This is forming a cycle between parties where a portion of nonreligious millennials are discouraged from exploring a faith altogether due to the political implications that could follow. With Christianity in particular, conservative identity politics hide behind what is perceived as religion. This creates a barrier for younger, more liberal individuals who maintain strong differing opinions to explore a belief that is becoming more politicized.
Aside from the growing lack of faith within the younger generations in America, political opinions have been divided to the point where people no longer view one another as human beings with differing opinions, but rather as competition that seek their views to conquer all. This has especially become prevalent under our right-wing administration, where these groups have prioritized dominating American culture with discriminating intentions that bring harm to relationships, whether that be to friends or even towards strangers on Twitter. This has brought a major step back towards political or even social progression, because every group feels discriminated against, the majority is stepping over the actual struggles minorities continue to face with an even higher threshold of political ignorance. And the most defeating aspect above all is that this behavior is encouraged due to the current agenda of what white America perceives as nationalism.
While the 2004 report mentioned how climate change would demonstrate its impact through weather, it also predicted that the U.S., a leading producer of greenhouse gases, would take drastic steps to reduce its ecological footprint. While adverse environmental effects are occurring as forecasted, the U.S. still hit a record-high energy use in 2018 due to a reliance on fossil fuels, according to U.S. Energy Information Administration. And although we are in a global climate crisis, the country has failed to make major changes and, if anything, has created another political divide on whether or not to enforce these changes.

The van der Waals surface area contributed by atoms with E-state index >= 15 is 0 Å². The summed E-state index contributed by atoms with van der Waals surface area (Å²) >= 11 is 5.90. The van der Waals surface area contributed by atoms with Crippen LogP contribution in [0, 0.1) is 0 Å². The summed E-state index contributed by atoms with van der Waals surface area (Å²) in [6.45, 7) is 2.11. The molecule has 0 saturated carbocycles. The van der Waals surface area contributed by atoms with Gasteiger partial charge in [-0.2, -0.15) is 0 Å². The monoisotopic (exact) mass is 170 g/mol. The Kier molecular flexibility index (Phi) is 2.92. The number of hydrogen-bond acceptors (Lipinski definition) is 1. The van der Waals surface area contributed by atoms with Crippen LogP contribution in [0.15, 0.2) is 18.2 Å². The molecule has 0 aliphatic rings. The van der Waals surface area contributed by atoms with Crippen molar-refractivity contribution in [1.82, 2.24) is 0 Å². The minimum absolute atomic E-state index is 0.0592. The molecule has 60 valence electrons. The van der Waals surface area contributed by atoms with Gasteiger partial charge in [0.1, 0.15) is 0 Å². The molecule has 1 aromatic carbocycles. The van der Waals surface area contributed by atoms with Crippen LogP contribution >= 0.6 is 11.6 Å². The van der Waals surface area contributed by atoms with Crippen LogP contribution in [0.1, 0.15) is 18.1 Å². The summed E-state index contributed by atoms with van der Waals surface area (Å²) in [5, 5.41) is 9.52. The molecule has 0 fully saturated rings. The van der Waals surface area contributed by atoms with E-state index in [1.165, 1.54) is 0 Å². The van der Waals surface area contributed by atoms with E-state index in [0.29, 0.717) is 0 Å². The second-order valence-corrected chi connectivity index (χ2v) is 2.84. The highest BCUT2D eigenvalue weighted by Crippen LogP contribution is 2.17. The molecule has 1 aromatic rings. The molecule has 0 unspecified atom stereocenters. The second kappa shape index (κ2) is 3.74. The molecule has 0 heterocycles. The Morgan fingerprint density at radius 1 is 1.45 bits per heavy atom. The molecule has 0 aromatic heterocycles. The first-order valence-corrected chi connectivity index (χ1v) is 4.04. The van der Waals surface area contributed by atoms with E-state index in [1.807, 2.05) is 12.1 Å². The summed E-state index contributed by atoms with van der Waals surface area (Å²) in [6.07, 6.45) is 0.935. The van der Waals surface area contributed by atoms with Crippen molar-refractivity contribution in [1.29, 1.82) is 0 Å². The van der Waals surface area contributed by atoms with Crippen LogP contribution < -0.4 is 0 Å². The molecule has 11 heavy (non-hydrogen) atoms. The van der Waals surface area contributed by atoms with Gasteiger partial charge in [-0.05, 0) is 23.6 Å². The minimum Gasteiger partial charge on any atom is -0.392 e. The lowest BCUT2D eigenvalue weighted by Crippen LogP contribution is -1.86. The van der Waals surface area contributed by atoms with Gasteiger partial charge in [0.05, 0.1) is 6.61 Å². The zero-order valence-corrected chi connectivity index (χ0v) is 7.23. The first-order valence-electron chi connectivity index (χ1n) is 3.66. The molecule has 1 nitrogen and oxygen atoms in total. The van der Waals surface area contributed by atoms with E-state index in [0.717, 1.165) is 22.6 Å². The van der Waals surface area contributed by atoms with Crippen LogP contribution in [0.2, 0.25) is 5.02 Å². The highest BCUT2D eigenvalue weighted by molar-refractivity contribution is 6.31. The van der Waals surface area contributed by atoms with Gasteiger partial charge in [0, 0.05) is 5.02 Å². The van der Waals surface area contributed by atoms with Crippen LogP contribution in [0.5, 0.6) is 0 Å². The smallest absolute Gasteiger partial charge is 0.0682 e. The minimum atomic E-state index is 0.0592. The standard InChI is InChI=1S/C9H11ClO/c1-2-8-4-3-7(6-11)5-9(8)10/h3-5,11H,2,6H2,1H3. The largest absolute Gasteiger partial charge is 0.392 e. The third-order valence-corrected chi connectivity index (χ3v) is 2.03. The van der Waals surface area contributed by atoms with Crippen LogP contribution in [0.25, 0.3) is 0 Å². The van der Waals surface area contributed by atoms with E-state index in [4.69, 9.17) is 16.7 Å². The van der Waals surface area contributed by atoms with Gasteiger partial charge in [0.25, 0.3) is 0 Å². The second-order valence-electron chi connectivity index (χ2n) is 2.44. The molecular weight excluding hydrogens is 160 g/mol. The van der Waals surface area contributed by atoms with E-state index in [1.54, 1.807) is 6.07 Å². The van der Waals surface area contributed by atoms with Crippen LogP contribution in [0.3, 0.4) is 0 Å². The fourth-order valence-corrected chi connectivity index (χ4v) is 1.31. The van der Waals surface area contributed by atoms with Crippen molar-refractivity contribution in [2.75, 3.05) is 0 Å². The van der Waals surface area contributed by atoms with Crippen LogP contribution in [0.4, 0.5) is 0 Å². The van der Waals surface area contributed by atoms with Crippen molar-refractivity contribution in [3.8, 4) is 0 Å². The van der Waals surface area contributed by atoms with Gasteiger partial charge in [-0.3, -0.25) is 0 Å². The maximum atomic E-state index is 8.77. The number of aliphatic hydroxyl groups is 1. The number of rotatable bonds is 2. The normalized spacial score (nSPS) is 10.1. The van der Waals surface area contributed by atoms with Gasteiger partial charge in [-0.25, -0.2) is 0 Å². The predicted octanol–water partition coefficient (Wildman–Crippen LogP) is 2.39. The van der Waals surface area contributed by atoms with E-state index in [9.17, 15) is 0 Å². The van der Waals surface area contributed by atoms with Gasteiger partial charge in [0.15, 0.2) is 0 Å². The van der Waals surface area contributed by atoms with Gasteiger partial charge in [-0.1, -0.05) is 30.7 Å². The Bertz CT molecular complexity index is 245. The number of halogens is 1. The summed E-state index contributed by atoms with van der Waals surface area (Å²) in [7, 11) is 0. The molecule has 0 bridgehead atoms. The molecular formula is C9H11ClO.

Considering there’s a new wave of environmental ideals, I find it appalling that the large portion of the American population that is advocating for less waste and more sustainable products hasn’t been able to quite reach the root of what’s most impactful to our environmental footprint as a society. Drastic corporate and legal change is essential to lowering America’s harmful impact on the environment, yet most perceive the solution to be through individual reform such as paper straws or reusable bags.
While we’ve moved ahead in discovering alternative forms of energy, we’re still behind due to the ineffective ways of implementing this technology into everyday life. As we continuously fail to reduce our energy consumption, we’ll continue to see the greenhouse effect harm our ecosystem to a point of no return. That, if anything, is what our future looks like.
With technology such as bitcoin and navigation seeming like a casual part of our lives, the future feels farther than where it stands. Yet as we casually interact with artificial intelligence, new forms of social media, and changing research, we observe how the world constantly develops. Despite this, we still associate with one another in the same human-like ways that we always have. These social habits often fail to change, and with the knowledge we now have as opposed to previous generations, we need to be moving to a more forward, diverse, and open-minded society in order to catch up with the new age.